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About Blueberries and Gout

author image Lori Newell
I hold a Master's degree in exercise physiology/health promotion. I am a certified fitness specialist through the American College of Spots Medicine and an IYT certified yoga teacher. I have over 25 years experience teaching classes to both general public and those with chronic illness. The above allows me to write directly to the reader based on personal experiences.
About Blueberries and Gout
Blueberries can be part of a healthy diet to manage gout. Photo Credit Purestock/Purestock/Getty Images

Gout is a form of arthritis that can cause sudden and severe attacks of pain, swelling and stiffness. Gout can be an intermittent or constant problem if not treated properly, and attacks can range from mild to severe. While diet alone does not cause gout, eating the wrong foods can contribute to the development of this disease. If you have been diagnosed with gout, your physician can recommend what foods, such as blueberries, should be included or excluded from your diet.


Your body naturally makes uric acid, and it is also a byproduct created when you digest foods containing purines. If too much uric acid accumulates in the body, your kidneys may have trouble filtering it, which can lead to the development of crystals. These crystals can settle in your joints and cause gout. Gout attacks can come on suddenly; while any area of the body can be affected, it most commonly occurs in the big toe. Depending on the severity of your attacks, you may be able to manage your symptoms with diet or you may need medication to decrease the amount of uric acid in the body as well as to reduce pain and swelling, according to the Family Doctor website.

Foods to Avoid

An important part of managing gout is to drink plenty of water and limit intake of foods that are high in purines. While your body does make a certain amount of uric acid, you can help to decrease the level in your blood by reducing your intake of certain foods, including liver, herring, anchovies, mackerel, red meat, tuna, shrimp, lobster and scallops.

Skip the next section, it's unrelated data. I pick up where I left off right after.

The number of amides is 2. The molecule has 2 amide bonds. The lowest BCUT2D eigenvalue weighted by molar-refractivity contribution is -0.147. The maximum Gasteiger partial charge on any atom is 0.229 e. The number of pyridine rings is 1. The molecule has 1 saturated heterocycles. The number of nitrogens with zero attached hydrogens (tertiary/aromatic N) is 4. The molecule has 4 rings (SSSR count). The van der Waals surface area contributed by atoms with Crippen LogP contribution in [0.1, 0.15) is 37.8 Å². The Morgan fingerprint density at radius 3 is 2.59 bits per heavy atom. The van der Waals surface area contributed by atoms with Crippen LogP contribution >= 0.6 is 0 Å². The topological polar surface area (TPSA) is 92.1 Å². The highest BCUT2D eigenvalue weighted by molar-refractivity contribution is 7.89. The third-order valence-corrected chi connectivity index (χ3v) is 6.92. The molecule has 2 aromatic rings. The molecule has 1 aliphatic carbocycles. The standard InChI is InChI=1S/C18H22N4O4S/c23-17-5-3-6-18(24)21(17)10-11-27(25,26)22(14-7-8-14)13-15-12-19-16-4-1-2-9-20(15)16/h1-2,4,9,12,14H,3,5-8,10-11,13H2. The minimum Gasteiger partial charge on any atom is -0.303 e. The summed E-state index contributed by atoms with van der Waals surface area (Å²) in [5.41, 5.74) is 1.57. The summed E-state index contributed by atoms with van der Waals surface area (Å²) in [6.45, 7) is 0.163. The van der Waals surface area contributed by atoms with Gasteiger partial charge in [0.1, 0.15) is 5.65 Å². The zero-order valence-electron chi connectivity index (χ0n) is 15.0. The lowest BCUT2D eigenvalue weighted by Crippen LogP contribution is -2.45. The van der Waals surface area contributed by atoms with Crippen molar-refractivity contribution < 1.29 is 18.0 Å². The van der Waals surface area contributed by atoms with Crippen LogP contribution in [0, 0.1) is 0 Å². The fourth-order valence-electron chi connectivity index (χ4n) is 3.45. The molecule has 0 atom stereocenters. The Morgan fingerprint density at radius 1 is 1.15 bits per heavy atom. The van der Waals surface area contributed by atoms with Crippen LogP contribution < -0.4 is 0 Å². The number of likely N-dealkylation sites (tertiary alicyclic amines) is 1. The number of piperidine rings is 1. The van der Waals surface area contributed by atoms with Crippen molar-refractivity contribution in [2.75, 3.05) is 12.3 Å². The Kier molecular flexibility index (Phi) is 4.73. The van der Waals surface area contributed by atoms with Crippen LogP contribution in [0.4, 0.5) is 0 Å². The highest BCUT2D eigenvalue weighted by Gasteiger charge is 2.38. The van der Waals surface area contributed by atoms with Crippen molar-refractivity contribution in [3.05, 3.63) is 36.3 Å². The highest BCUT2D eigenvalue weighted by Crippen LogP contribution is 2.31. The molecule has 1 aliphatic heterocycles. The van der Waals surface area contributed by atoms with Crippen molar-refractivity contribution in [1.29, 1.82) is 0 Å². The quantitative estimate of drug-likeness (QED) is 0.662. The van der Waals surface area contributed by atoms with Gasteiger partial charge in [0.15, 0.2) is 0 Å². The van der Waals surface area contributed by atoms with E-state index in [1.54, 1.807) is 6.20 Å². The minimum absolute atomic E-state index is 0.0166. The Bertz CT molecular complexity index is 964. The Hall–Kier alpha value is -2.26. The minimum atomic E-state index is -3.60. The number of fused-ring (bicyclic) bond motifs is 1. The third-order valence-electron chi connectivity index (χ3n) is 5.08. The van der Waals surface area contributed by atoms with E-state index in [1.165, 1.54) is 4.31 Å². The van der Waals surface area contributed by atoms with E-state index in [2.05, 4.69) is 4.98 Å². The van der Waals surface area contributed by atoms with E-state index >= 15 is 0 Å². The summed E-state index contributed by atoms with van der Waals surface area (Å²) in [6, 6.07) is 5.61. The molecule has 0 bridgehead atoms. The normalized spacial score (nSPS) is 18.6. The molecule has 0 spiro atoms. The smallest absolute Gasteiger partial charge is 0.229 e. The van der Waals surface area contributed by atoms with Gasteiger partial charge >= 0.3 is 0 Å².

A general goal is to limit your intake of animal sources of protein to 4 to 6 ounces a day, suggests the Mayo Clinic. You also need to watch your intake of alcohol, because alcohol hinders your body's ability to excrete uric acid. Other foods that are high in purines include anchovies, asparagus, dried beans, peas and mushrooms. Limiting intake of high purine foods may not cure you of gout, but in some cases it can limit the frequency and severity of attacks.

Foods to Include

The same healthy eating guidelines that apply to losing weight and managing heart disease, diabetes and cancer can be followed by those living with gout. Aim to get plenty of healthy carbohydrates, such as whole grain foods, because carbohydrates help your body get rid of excess uric acid. It is also important to get about two to four servings of fruit each day to meet your body's nutritional needs, and all fruits, including blueberries, are allowed, because fruits are low in purines, the University of Pittsburgh Medical Center notes. One serving of blueberries is 1/2 cup canned or one cup fresh. If you choose juice or canned or frozen blueberries, go for products that are low in calories and sugar.

Benefits of Eating Blueberries

While including blueberries in your diet alone will not cure your gout, they are part of an overall healthy diet. Blueberries are high in antioxidants and fiber, and one cup’s worth will provide you with a fourth of the daily requirement for vitamin C, according to the American Dietetic Association. They are fat free and one cup has just 80 calories, so eating them in place of sugary or sweet snacks can help you lose weight, which is also important when trying to control your gout attacks.

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